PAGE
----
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Memorial Gardens

From Hobbiests To Professionals

Memorial gardens have become very popular across America since a group of women in Athens, Georgia started the country’s first Garden Club in 1891. That club, which is still one of the largest and most active in the nation, started a trend of building large, luxuriously landscaped public gardens for entire communities to enjoy. And throughout the 20th century, that trend evolved into “memorial gardens,” in which communities began dedicating their public gardens to the memories of particular people or events.

A memorial garden will create a peaceful place to reminisce over memoriesToday, Memorial Gardens are quite common in nearly every U.S. city, and even the women who started the Garden Club of Athens have a special garden dedicated to their memory. The Founders Memorial Garden is one of the club’s main projects today.

Memorial gardens have become increasingly more sophisticated and professional since the women of Athens began their first club. The women of Athens were mostly volunteers and gardening hobbyists who wanted to beautify their city. Today, however, memorial gardens are often built and maintained by professional landscapers who are hired or contracted by government agencies or non-profit groups devoted to botany or just beautifying a particular local spot. Today’s memorial gardens, of course, still offer plenty of opportunities for volunteers and hobbyists to get involved, but they are mostly maintained by professionals who often use them to showcase new design techniques and gardening technologies.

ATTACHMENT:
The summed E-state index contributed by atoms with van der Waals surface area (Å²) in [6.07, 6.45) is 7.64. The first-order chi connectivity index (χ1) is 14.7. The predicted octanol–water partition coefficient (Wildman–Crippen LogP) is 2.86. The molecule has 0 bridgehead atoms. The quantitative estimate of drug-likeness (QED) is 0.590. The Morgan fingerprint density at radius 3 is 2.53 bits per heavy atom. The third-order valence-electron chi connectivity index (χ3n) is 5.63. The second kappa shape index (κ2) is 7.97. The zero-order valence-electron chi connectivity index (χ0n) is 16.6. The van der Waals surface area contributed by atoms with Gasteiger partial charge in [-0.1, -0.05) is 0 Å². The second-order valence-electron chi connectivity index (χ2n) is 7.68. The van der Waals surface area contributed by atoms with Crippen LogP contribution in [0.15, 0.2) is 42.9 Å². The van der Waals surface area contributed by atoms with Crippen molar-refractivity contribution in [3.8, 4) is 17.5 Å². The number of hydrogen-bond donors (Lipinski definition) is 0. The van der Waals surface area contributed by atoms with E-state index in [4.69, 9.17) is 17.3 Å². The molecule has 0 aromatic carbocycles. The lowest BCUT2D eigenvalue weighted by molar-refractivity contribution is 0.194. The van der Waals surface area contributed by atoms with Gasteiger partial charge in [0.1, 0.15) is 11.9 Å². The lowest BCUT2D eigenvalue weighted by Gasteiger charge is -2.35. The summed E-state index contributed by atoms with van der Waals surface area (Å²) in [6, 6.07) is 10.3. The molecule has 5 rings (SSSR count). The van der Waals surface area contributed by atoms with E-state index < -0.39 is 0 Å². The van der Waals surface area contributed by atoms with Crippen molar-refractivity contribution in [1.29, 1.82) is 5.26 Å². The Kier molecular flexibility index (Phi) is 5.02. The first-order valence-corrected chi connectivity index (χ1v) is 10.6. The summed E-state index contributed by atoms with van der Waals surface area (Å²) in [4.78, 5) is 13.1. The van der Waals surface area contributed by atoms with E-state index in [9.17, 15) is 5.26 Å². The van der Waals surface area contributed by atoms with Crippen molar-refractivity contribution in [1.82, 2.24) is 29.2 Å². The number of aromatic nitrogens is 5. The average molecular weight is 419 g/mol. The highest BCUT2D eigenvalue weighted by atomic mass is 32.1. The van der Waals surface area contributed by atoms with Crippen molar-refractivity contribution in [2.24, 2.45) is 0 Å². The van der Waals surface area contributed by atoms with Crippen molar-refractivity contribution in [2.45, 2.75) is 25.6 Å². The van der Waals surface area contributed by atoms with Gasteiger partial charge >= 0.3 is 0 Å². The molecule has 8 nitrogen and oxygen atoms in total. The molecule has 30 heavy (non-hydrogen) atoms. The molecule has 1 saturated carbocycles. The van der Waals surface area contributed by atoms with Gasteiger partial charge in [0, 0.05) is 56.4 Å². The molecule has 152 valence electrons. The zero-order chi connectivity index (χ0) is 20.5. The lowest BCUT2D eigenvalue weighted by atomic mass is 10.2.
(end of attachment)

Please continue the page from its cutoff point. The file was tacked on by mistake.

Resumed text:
One of the more organized memorial garden projects in the United States is the Florida based Children’s Memorial Garden Inc. This non-profit organization encourages communities across the nation to build memorials to children who have died. The group recognizes that the death of a child results in an especially difficult type of grief for parents and other family members, and has encouraged a network, of sorts, of comforting children memorial gardens to bloom across the nation. The group’s website offers a virtual tour of the hundreds of children memorial gardens and offers tips and encouragement for local groups wanting to start their own garden. “Whether tiny or large; a quiet interlude or a grand expanse devoted to a cause, each garden, path, park or walkway pays tribute to a life that brought joy, talent and mischief into this world,” the group says of its memorial garden network.

There are many different types of tributes to compliment a memorial gardenMany churches across America have, likewise, established memorial gardens in memory of their deceased members – or in memory of special moments in the lives of their congregation members. Our Lady of the Chesapeake church in Pasadena Maryland, for example, maintains a memorial garden that, for a memorial contribution of $50, parishioners may contribute to. Church members may buy special rocks or other pieces that are engraved with the names and details of loved ones or special moments from baptisms to weddings.

One new trend in memorial gardens that has begun since 2003 is the war memorial garden. In Asheville, North Carolina, for example, a group of residents has formed a committee that is building an ever-growing “Peace Garden,” devoted to memorializing soldiers who have died in the War in Iraq. Rather than traditional war memorials, which are built months or years after a war has ended, these memorials are built as the war is in progress. New rocks and other pieces are added as the casualty figures roll in. Aside from remembering the fallen soldiers with dignity, those who are building these new types of memorial gardens also want to help remind garden visitors of the seriousness and tragic consequences of war.

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